The typical randomizer experience, featuring item placements that are accessible without glitches, but require you to be a skilled fighter and know the ins and outs of A Link to the Past. Your goal, as in the core game, is to collect all 7 crystals, clear Ganon’s Tower, and defeat Ganon, frequently making the completion of dungeons with pendants optional.
There is also a Beginner version, which is designed to be more newbie-friendly with less required in-depth knowledge, more accessible swords and armor, and overall more straightforward progression, and a Tournament version, which uses a restricted item pool and turns off hints.
Overworld Glitches (OWG)
OWG is similar to a Default seed, but with a couple key differences. You’re allowed to skip Ganon’s Tower when Ganon is vulnerable (though you must still collect the 7 crystals), and the randomized item placement expects you to have knowledge of Overworld Glitches to successfully complete the game.
Crosskeys is not for the faint of heart. In addition to the default rules, Crosskeys introduces Keysanity, a setting that fully randomizes dungeon maps, compasses, and keys throughout the world without confining them to their respective dungeons.
Further, all building, cave, and dungeons entrances are randomized.
Yes, this does mean a Light World entrance might lead you to a Dark World exit. Yes, this will suck if you don’t have the Moon Pearl. Yes, you may still have to navigate the Dark World while helpless to find the entryway you need to progress.
Like I said, not for the faint of heart.
It’s common practice to take copious notes during a Crosskeys seed, either through your tracker, a piece of paper, or an Excel spreadsheet, as not doing so will often leave you wondering where that entrance you found early, and now need, was an hour or two in.
You don’t have to go through this work if you don’t want to though – I haven’t for any Crosskeys seeds that I’ve completed to date. That said, I’ve added as much as 2 hours to a run by being lazy, so unless you have a photographic memory, following my example probably isn’t the play.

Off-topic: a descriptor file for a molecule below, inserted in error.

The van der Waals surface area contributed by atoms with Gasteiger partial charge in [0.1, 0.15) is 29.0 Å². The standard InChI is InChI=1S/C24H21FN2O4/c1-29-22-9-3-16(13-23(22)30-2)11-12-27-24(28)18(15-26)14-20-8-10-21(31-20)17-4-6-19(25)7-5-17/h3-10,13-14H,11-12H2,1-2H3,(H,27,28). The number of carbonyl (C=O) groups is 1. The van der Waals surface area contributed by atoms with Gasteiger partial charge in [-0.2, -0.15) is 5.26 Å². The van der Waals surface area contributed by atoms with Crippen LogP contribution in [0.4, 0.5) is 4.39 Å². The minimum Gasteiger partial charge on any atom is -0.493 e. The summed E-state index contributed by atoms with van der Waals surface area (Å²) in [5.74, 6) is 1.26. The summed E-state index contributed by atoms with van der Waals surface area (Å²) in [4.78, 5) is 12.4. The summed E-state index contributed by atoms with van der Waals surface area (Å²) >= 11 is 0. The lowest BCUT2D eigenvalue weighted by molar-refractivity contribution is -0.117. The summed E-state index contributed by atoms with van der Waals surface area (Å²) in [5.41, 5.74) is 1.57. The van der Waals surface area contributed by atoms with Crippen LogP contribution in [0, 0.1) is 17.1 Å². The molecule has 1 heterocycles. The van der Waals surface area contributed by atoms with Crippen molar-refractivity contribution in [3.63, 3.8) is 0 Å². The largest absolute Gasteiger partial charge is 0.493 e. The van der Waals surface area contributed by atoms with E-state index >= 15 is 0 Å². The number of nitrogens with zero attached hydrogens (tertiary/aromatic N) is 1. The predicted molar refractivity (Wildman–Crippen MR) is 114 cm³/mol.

Basic item placement, immediate access to Ganon’s Tower, and a vulnerable Ganon from the word go. Try your luck with just the Master Sword or explore a little further to find some Silver Arrows and you’ll have saved Hyrule in no time.
The hardest among the prebuilt A Link to the Past randomizers, Nightmare mode mercilessly shuffles items, bosses, entrances, enemies, enemy damage, and even the Light and Dark World gameplay through use of the Inverted game setting.
Your item pool is also heavily restricted to an expert set and functionality, leaving you just enough tools to survive the experience. You’ll want to familiarize yourself with these if you’re not used to Nightmare seeds.
Master Sword Pedestal
A custom game type that only requires you to collect the 3 pendants, then pull the Master Sword from the pedestal to win!
Also known as the Dorito Hunt, this custom game type replaces 30 of the less important randomized items throughout Hyrule with pieces of the Triforce. Collect at least 20, then talk to the sage outside of Hyrule Castle’s front door to win.
This is a casual favorite in my circles, and one I’d highly recommend if you’re looking for a more laid back ALttPR experience.
What Can You Customize in an ALttP Randomizer?
A randomized Link to the Past game can change a lot of gameplay elements, depending on what version of the randomizer you are playing. Pictured are all the A Link to the Past gameplay settings you can customize for a custom game type, including everything from hints to completion goals.
A full list of setting explanations is also available on the ALttPR website.